Minister without Portfolio in the Ministry of Industry, Commerce, Agriculture and Fisheries, Hon. J.C. Hutchinson (left), in discussion with Consultant, Dr. Omer Thomas, at a virtual town hall meeting, held on Wednesday (June 10). The event, hosted by the Praedial Larceny Prevention Coordination Unit in the Ministry, was aimed at bringing together all stakeholder groups to implement anti-praedial larceny interventions to reduce losses in the sector.
For the 2020/2021 financial year, the Ministry of Industry, Commerce, Agriculture and Fisheries will revisit a proposal for the scheduling of dedicated days for the hearing of praedial larceny cases, to increase the rate of convictions in these matters.
This was noted by Minister without Portfolio in the Ministry, Hon. J.C, Hutchinson, at a virtual town hall meeting, held on Wednesday (June 10).
The event, hosted by the Praedial Larceny Prevention Coordination Unit in the Ministry, was aimed at bringing together all stakeholder groups to implement anti-praedial larceny interventions to reduce losses in the sector.
“Praedial larceny is acknowledged widely and regionally as a crime that is a disincentive to agricultural production. This Ministry intends to eradicate praedial larceny so that agriculture, which is the mainstay of our economy, can grow from strength to strength,” the Minister said.
Mr. Hutchinson pointed out that the proposal is one of several matters under legislative review to strengthen anti-praedial larceny measures.
Noting that the Ministry has adopted a multisector approach to anti-praedial larceny interventions, Minister Hutchinson said strengthening the legislative capacity is a critical element in combatting theft in the agricultural sector.
“We will continue with steps to engage the judiciary to strengthen capacity to combat praedial larceny,” he emphasised.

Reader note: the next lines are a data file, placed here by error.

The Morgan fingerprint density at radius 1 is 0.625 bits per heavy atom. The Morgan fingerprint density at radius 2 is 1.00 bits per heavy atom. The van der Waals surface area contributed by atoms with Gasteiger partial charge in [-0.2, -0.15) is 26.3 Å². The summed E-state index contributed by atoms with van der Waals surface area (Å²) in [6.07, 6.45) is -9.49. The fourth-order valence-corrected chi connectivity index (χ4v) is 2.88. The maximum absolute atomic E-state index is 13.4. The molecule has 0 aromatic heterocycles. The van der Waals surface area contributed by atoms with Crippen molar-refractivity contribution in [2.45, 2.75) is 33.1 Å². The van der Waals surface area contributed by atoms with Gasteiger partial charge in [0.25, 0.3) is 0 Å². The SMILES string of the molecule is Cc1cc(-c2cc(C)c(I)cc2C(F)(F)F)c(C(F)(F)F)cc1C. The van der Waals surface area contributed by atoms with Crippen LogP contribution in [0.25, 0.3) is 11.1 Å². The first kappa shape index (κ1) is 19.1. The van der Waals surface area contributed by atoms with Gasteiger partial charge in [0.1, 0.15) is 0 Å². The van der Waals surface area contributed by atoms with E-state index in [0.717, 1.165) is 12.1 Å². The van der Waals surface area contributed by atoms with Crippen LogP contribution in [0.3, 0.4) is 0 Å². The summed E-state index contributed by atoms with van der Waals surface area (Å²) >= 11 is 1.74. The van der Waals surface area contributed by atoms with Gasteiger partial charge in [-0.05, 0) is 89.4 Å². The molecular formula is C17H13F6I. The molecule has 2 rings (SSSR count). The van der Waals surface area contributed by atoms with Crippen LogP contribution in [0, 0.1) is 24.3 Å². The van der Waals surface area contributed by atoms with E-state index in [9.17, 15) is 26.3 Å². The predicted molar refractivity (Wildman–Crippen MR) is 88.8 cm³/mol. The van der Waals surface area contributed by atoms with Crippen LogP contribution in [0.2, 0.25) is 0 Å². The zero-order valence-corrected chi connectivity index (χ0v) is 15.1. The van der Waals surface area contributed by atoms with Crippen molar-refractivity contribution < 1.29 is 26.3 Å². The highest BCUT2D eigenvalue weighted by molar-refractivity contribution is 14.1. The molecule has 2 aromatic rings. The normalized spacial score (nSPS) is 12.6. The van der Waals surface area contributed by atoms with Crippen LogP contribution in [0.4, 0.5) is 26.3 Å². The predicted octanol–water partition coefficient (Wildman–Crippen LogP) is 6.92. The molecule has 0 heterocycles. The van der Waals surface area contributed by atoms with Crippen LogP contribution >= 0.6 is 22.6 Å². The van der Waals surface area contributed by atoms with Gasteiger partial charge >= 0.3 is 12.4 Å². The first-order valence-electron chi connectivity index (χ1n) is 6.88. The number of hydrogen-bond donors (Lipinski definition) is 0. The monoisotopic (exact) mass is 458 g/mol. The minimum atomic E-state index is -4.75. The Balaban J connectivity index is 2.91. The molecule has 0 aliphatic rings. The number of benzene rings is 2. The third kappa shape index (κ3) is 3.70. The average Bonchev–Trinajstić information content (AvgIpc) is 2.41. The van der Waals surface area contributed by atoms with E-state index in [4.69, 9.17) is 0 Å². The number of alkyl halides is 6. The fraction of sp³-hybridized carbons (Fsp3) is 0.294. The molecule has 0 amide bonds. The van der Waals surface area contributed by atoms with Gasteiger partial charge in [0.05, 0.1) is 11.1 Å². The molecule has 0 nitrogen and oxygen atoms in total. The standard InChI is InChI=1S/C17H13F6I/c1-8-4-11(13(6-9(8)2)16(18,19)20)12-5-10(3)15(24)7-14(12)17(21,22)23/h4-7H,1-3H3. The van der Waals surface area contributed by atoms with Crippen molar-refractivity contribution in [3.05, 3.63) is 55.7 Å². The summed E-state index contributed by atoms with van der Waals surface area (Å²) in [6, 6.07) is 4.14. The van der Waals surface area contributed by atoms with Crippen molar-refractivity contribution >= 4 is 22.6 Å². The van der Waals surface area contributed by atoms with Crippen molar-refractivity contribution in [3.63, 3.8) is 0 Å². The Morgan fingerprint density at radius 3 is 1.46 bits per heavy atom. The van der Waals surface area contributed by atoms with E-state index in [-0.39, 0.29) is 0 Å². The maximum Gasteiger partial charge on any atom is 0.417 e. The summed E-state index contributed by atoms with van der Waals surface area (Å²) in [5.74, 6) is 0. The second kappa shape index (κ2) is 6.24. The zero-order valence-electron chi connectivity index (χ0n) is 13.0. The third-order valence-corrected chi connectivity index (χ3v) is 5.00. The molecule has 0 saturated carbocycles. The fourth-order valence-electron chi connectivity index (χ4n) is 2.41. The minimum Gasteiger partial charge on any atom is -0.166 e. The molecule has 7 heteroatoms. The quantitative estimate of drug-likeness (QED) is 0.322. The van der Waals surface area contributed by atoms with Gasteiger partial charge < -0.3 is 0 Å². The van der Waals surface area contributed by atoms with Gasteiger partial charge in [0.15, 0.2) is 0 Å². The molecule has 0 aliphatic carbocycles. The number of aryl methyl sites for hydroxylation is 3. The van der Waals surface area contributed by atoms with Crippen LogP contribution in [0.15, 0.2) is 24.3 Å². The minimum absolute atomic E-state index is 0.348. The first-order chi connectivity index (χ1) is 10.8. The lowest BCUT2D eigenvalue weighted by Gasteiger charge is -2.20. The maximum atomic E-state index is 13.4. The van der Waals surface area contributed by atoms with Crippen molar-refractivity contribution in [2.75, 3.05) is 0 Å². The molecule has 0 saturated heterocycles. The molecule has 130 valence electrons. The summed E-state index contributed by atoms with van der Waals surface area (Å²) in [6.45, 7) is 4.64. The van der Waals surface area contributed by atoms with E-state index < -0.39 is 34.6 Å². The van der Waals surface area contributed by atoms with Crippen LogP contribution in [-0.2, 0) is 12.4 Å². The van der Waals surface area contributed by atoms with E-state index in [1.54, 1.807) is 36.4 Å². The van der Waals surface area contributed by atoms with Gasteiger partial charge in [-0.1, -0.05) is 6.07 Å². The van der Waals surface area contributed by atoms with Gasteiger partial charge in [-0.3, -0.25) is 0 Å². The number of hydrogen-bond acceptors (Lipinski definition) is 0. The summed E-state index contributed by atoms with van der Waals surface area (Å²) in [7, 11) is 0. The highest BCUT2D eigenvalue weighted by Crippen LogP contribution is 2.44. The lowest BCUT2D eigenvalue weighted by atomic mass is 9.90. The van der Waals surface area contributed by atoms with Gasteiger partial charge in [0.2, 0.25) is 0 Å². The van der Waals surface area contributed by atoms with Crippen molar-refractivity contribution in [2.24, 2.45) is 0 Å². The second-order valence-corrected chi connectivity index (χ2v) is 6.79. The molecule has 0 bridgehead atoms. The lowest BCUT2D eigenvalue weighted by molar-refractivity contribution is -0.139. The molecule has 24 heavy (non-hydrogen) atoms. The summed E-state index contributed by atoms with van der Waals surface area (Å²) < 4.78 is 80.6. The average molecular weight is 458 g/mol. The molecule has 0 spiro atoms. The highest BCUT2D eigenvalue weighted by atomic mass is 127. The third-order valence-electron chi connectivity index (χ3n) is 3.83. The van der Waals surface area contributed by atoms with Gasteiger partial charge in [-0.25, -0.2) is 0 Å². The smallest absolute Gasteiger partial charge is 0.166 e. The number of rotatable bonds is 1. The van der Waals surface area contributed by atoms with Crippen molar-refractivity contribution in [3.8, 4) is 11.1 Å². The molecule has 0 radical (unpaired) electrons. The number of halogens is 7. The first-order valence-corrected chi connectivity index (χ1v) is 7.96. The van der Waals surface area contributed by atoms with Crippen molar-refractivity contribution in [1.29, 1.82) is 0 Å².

Another matter for this financial year is the revision of the Agricultural Produce Act. The review has been completed and recommendations have been made and are at an advanced stage for submission to Cabinet.
Other changes being proposed for the new legislative year are expansion of the definitions of agricultural produce, to include Aquaculture; increase in the types of crops, such as castor bean, bamboo hemp and mushroom. Another is the increase in fines of up to $3 million and imprisonment of up to one year.
“We also see the value in not only increasing fines and penalties, but to add a restitution clause, so that farmers can recoup losses directly from the convicted criminals. Farmers are sometimes disheartened that they are left to seek their own remedy for losses suffered after honouring their obligation to the State in the prosecution of their case,” the Minister argued.
Additionally, Mr. Hutchinson said the Unit is seeking to improve its traceability systems by changing the existing produce receipts with the addition of telephone numbers and tax registration numbers (TRN).
He pointed out that the use of invoices in the consignment arrangement between farmers and purchasers of agricultural produce and the inspection of custodians, purveyors and end users of agricultural produce are also among the proposals under review.
“I can assure you that the Ministry is committed to stamping it (praedial larceny) out through a five-pronged policy approach. It includes public education, management of the traceability systems, legislative amendments, capacity building and the development of a sound multisectoral approach that targets the root of the crime,” the Minister said.
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The Ministry of Industry, Commerce, Agriculture and Fisheries (MICAF) has been charged with the responsibility of driving the integration of the production of primary agricultural produce along all the stages of the supply chain through to value added and facilitating full commercialization of outputs of the agriculture, manufacturing, and service sectors.
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